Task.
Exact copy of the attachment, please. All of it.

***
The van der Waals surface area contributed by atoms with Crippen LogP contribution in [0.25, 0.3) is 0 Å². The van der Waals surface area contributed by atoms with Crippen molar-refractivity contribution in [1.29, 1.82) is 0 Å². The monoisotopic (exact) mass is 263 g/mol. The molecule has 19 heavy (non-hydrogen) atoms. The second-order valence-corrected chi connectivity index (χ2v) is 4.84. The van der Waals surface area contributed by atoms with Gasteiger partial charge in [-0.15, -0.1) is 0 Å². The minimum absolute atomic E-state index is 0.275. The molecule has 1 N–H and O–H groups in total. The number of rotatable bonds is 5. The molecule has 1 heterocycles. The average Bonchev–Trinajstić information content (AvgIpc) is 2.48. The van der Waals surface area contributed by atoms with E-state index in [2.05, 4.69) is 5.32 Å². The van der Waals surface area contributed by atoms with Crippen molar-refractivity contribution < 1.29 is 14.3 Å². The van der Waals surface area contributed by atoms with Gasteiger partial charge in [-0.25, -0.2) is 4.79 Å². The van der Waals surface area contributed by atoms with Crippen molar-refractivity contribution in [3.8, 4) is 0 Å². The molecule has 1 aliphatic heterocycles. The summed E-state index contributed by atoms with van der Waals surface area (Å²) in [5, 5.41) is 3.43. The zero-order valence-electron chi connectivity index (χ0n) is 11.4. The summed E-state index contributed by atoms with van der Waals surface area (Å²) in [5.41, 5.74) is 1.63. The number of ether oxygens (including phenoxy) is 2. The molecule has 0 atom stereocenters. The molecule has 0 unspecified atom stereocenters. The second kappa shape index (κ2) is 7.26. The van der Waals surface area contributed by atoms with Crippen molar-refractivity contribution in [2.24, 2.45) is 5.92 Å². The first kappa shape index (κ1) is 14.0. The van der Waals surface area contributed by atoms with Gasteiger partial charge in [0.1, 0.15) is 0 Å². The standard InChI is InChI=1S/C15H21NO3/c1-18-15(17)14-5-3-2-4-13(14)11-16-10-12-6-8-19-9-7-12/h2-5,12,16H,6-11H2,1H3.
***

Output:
The van der Waals surface area contributed by atoms with Crippen LogP contribution in [0.25, 0.3) is 0 Å². The van der Waals surface area contributed by atoms with Crippen molar-refractivity contribution in [1.29, 1.82) is 0 Å². The monoisotopic (exact) mass is 263 g/mol. The molecule has 19 heavy (non-hydrogen) atoms. The second-order valence-corrected chi connectivity index (χ2v) is 4.84. The van der Waals surface area contributed by atoms with Gasteiger partial charge in [-0.15, -0.1) is 0 Å². The minimum absolute atomic E-state index is 0.275. The molecule has 1 N–H and O–H groups in total. The number of rotatable bonds is 5. The molecule has 1 heterocycles. The average Bonchev–Trinajstić information content (AvgIpc) is 2.48. The van der Waals surface area contributed by atoms with E-state index in [2.05, 4.69) is 5.32 Å². The van der Waals surface area contributed by atoms with Crippen molar-refractivity contribution < 1.29 is 14.3 Å². The van der Waals surface area contributed by atoms with Gasteiger partial charge in [-0.25, -0.2) is 4.79 Å². The van der Waals surface area contributed by atoms with Crippen molar-refractivity contribution in [3.8, 4) is 0 Å². The molecule has 1 aliphatic heterocycles. The summed E-state index contributed by atoms with van der Waals surface area (Å²) in [5, 5.41) is 3.43. The zero-order valence-electron chi connectivity index (χ0n) is 11.4. The summed E-state index contributed by atoms with van der Waals surface area (Å²) in [5.41, 5.74) is 1.63. The number of ether oxygens (including phenoxy) is 2. The molecule has 0 atom stereocenters. The molecule has 0 unspecified atom stereocenters. The second kappa shape index (κ2) is 7.26. The van der Waals surface area contributed by atoms with Crippen molar-refractivity contribution in [2.24, 2.45) is 5.92 Å². The first kappa shape index (κ1) is 14.0. The van der Waals surface area contributed by atoms with Gasteiger partial charge in [0.1, 0.15) is 0 Å². The standard InChI is InChI=1S/C15H21NO3/c1-18-15(17)14-5-3-2-4-13(14)11-16-10-12-6-8-19-9-7-12/h2-5,12,16H,6-11H2,1H3.